No Observed Effect Dose (or Concentration)
No Observed Effect Level. Sometimes this more general term is used to describe either of the above. It can be defined as the highest level (that is dose or concentration) of the test chemical that does not cause a statistically signficant difference from the control.
Lowest Observed Effect Dose (or Concentration)

There has been a move away from the use of lethal end points in toxicity testing towards the measurement of EFFECTS rather than death. Examples of EFFECTS which can be used include changes in: reproduction (eg. number of eggs laid or young hatched); growth (e.g. biomass or body length) and biochemical or physiological effects (e.g. enzyme synthesis or respiration).


Toxicity data is used to make assessments of the HAZARD and the RISK posed by a particular chemical. Where:

the potential to cause harm
the probability that harm will be caused.

Defining HAZARD involves answering two questions, 'how much damage are we prepared to tolerate' and 'how much proof is enough'. The first is a question for society, alleviating/avoiding/repairing damage involves costs, how much are we prepared to pay? The second is largely a scientific problem of providing sufficient evidence that damage is due to pollution. HAZARD is not necessarily directly related to toxicity, it is a product of exposure and toxicity, a compound with moderate toxicity but very high exposure may cause more damage that a very toxic chemical with very low exposure.

RISK if usually defined using the predicted environmental concentration (PEC) and the predicted environmental no effect concentration (PNEC). Information on the movement and behaviour of pollutants in the environment are used to calculate the PEC whereas data from Toxicity Testing must be extrapolated to calculate the PNEC. The making of these calculations is not a precise art, apart from doubts about the extrapolation of Toxicity data from the lab to the field it can be very difficult to estimate the degree of exposure, particularly for mobile species such as birds and mammals.


A Biomarker can be defined as a "biological response to a chemical or chemicals that gives a measure of exposure and sometimes, also, of toxic effect" (Walker et al 1996), they can be divided into biomarkers of exposure and of toxic effect. Examples of biomarkers range from the inhibition of AChE (acetylcholinesterase) in the nervous system of animals to the thinning of eggshells in birds. Biomarkers can help to bridge the gap between the laboratory and the field by giving direct evidence of whether or not a particular animal, plant or ecosystem is being affected by pollution. They will often provide more reliable evidence of exposure than measurements of the pollutants themselves in the environment, the latter are often short-lived and difficult to detect, whereas their effects (detectable via biomarkers) may be much longer-term.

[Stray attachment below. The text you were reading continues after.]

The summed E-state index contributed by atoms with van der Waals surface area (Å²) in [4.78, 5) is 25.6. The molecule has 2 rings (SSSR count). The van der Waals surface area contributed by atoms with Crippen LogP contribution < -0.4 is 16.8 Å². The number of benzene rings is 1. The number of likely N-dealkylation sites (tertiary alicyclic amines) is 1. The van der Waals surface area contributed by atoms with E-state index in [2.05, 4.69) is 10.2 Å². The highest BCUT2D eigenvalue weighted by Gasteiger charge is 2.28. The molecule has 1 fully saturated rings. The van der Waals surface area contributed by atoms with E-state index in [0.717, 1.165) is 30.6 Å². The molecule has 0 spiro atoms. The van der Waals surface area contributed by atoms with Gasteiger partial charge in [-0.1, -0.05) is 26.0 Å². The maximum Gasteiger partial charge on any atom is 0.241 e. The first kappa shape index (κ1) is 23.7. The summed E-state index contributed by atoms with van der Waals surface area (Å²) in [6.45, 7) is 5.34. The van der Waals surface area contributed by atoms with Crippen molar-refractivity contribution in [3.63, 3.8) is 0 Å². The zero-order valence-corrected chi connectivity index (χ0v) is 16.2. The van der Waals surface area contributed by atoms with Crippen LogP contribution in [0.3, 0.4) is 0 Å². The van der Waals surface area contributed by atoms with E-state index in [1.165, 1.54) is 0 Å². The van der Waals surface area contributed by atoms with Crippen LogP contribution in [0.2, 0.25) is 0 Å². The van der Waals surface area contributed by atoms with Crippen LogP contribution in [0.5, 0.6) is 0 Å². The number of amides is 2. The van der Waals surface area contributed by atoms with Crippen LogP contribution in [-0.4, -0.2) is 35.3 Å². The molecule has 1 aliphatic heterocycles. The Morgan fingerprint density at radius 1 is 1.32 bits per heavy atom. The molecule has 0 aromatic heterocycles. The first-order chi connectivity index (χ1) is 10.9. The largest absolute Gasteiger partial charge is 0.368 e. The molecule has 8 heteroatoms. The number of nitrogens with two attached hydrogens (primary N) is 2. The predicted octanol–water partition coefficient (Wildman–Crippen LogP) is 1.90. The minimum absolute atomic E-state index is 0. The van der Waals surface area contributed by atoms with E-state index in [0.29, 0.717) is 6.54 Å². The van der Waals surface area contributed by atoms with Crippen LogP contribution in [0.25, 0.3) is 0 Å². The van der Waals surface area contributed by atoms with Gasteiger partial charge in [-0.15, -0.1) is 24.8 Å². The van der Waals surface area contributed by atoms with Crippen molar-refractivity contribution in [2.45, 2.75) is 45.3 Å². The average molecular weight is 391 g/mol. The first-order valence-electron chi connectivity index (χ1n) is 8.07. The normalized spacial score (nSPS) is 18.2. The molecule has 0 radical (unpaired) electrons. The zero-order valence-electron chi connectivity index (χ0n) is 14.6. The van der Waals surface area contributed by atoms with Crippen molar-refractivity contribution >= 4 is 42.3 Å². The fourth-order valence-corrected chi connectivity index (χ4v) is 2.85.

The difficulty in extrapolating from simple, highly artificial, single-species toxicity tests to complex, multi-variate ecosystems has led to attempts to develop more complex systems which can be used in toxicity tests. Such systems are usually termed microcosms, mesocosms or macrocosms, that is small, medium or large multispecies systems. It must be possible to control conditions in these systems to such an extent that they can provide meaningful, reproducable (that is, the system could be accurately copied elsewhere), replicable (that is, two replicates of the same experiment would produce the same results) data in toxicity tests. Simply because they are more complex systems it is seldom possible to produce tests that are as precise and controlled as those carried out in single species STTs. However, despite their limitations these larger-scale tests can provide important insights into the effect of pollutants on whole systems rather than on single species.


In natural systems, organisms are often exposed to more than one pollutant at the same time. Regulatory authorities usually assume - unless there is evidence to the contrary - that the toxicity of combinations of chemicals is roughly additive, and in many cases this is quite correct. However, in some cases, toxicity is more than additive that is there is POTENTIATION of toxicity. One particular type of potentiation called SYNERGISM occurs where only one of the chemicals present would cause a toxic effect on its own, when a particular second chemical is present it is not toxic in its own right but acts as a SYNERGIST to greatly increase the toxicity of the first chemical.